15 Table 5. Reliabilities and inter correlations post test p < .05, ** p < .01 Comparison between G roups No statistically signifi cant differences were observed between the two plants prior Attrition B ias With every longitudinal study, there is a possibility for subject attrition. T tests were conducted between stayers and leavers using time 1 data. No differences were observed between stayers and leavers on any of the study variables indicating that attrition bias was not likely. Manipulation Check and Sensitization V ariables There were no changes between the pre test and post tes t on the sensitization variables for neither the self or the peer reports. A 2x2 repeated measures ANOVA was used to check the experimental manipulation. The results show that there was both a main effect for time, F (1, 205) = 30.25, p < .001 and a signif icant group x time interaction, F (1, 205) = 33.76, p < .001 indicating a successful manipulation. PDM PSK PJUST SATSYS FAIR ORGSAT OCB PDM .92 .34 ** .44 ** .29 ** .31 ** .32 ** .22 ** PSK .86 .28 ** .29 ** .27 ** .28 ** .22 ** PJUST .83 .47 ** .32 ** .35 ** .28 ** SATSYS .80 .30 ** .25 ** .17 FAIR .74 .34 ** .18 ORGSAT .86 .28 ** OCBP .80
16 Factor A nalysis Factor analyses were conducted on all the attitudinal variables collected both pre test and post test. As expected, both pre test and post test, a six factor solution (participation in decision making, perceived system knowledge, satisfaction with the PAS, organizational satisfaction, procedural justice of the PAS and fairness of the organization) resulted with all the items loading on their intended factors. Test of the H ypotheses Hypotheses 1 6 were tested using 2x2 ANOVAs with time and group as the two factors. If a significant interaction was found the results were plotted to examine the form of the interaction. The results of the signif icance tests and the corresponding effect sizes are presented below. Recall that H1 predicted that the intervention will increase the OCB levels. The group X time interaction was significant: F (1, 182) = 9.43, p < .01, partial 2 = .05. Figure 1 shows a p lot of the interaction. The nature of the interaction offers support for H1.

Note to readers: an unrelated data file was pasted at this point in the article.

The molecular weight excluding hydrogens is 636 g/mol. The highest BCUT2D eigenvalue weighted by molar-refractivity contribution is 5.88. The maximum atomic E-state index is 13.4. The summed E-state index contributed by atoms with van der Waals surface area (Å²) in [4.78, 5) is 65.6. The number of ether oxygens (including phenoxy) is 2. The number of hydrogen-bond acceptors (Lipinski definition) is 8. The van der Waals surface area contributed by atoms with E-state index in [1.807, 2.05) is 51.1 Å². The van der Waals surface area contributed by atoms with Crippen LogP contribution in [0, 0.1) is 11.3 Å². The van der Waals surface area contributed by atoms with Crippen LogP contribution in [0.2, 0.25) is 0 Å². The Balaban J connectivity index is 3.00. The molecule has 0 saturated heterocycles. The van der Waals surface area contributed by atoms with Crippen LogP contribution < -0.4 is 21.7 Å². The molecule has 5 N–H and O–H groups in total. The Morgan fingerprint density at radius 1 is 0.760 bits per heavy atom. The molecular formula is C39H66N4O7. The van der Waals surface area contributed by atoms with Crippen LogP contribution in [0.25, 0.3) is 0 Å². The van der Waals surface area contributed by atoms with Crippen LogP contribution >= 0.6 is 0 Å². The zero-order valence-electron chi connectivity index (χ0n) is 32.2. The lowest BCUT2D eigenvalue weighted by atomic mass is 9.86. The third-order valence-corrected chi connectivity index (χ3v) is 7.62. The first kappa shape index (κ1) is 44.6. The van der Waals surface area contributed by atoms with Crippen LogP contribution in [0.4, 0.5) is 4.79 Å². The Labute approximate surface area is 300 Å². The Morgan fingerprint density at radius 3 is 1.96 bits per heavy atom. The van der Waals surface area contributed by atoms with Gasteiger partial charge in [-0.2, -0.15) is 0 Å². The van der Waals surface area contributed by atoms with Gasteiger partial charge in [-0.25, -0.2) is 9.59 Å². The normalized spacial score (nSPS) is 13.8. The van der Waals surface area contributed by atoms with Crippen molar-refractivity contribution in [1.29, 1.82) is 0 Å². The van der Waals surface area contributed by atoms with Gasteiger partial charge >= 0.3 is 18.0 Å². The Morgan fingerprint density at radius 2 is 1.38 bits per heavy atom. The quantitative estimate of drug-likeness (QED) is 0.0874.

17 Figure 1. Plot of the time X group interaction for OCB H2 predicted that the intervention will increase the PSK levels. The group X time interaction was significant: F (1, 205) = 26.73, p < .001, partial 2 = .11. Figure 2 shows a plot of the interaction. As it can be seen, the nature of the interaction offers support for the hypothesis.
18 Figure 2. Plot of the time X group interaction for PSK H3 predicted that the intervention will increase the employe procedural justice of the PAS. The group X time interaction was significant and thus H3 was supported: F (1, 205) = 43.89, p < .001, partial 2 = .17. Figure 3 shows a plot of the interaction. The nature of the interaction offers support for H3.
19 Figure 3. Plot of the time X group interaction for procedural justice of the PAS fairness of the organization. The group X time interaction was significant and t hus H4 was supported: F (1, 205) = 11.27, p < .01, partial 2 = .05. Figure 4 shows a plot of the interaction. The nature of the interaction offers support for H4.
20 Figure 4. Plot of the time X group interaction for organizational fairness ion with the PAS. The group X time interaction was significant and thus H5 was supported: F (1, 205) = 54.73, p < .001, partial 2 = .21. Figure 5 shows a plot of the interaction. The nature of the interaction offers support for H5.
21 Figure 5. Plot of the t ime X group interaction for satisfaction with the PAS with the organization. The group X time interaction was significant and thus H6 was supported: F (1, 205) = 29. 02, p < .001, partial 2 = .12. Figure 6 shows a plot of the interaction. The nature of the interaction offers support for H6.
22 Figure 6. Plot of the time X group interaction for organizational satisfaction Hypotheses 7 and 8 were tested using the Hotelling Williams t test for dependent correlations (Williams, 1959). Both hypotheses were supported as the relationship between participation and satisfaction with the PAS (proc just of the PAS) was stronger than the relationship between participation and organizational satisfact ion (fairness of the organization): t = 1.97, p =.05; t = 2.54, p < .05.